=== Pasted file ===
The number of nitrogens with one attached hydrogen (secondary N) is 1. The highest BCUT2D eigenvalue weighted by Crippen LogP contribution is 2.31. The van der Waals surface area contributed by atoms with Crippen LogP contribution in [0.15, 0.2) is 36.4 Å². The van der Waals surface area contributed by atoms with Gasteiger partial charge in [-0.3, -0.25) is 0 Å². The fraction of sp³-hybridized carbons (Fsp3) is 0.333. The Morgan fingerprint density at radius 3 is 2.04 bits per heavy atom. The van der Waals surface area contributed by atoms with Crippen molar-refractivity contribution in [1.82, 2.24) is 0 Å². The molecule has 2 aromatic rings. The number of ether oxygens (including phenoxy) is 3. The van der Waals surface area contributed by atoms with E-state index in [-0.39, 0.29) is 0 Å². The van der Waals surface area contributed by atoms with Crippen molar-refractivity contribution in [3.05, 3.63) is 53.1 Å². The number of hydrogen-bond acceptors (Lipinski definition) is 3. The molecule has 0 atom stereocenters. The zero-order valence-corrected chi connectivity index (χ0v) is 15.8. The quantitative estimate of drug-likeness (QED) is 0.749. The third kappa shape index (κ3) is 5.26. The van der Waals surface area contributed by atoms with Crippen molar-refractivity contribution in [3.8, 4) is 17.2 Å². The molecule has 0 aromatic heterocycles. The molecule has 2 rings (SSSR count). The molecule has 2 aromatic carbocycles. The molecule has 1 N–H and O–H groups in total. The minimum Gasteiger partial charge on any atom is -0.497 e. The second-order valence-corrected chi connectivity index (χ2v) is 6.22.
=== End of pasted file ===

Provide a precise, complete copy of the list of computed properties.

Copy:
The number of nitrogens with one attached hydrogen (secondary N) is 1. The highest BCUT2D eigenvalue weighted by Crippen LogP contribution is 2.31. The van der Waals surface area contributed by atoms with Crippen LogP contribution in [0.15, 0.2) is 36.4 Å². The van der Waals surface area contributed by atoms with Gasteiger partial charge in [-0.3, -0.25) is 0 Å². The fraction of sp³-hybridized carbons (Fsp3) is 0.333. The Morgan fingerprint density at radius 3 is 2.04 bits per heavy atom. The van der Waals surface area contributed by atoms with Crippen molar-refractivity contribution in [1.82, 2.24) is 0 Å². The molecule has 2 aromatic rings. The number of ether oxygens (including phenoxy) is 3. The van der Waals surface area contributed by atoms with E-state index in [-0.39, 0.29) is 0 Å². The van der Waals surface area contributed by atoms with Crippen molar-refractivity contribution in [3.05, 3.63) is 53.1 Å². The number of hydrogen-bond acceptors (Lipinski definition) is 3. The molecule has 0 atom stereocenters. The zero-order valence-corrected chi connectivity index (χ0v) is 15.8. The quantitative estimate of drug-likeness (QED) is 0.749. The third kappa shape index (κ3) is 5.26. The van der Waals surface area contributed by atoms with Crippen molar-refractivity contribution in [3.8, 4) is 17.2 Å². The molecule has 0 aromatic heterocycles. The molecule has 2 rings (SSSR count). The molecule has 2 aromatic carbocycles. The molecule has 1 N–H and O–H groups in total. The minimum Gasteiger partial charge on any atom is -0.497 e. The second-order valence-corrected chi connectivity index (χ2v) is 6.22.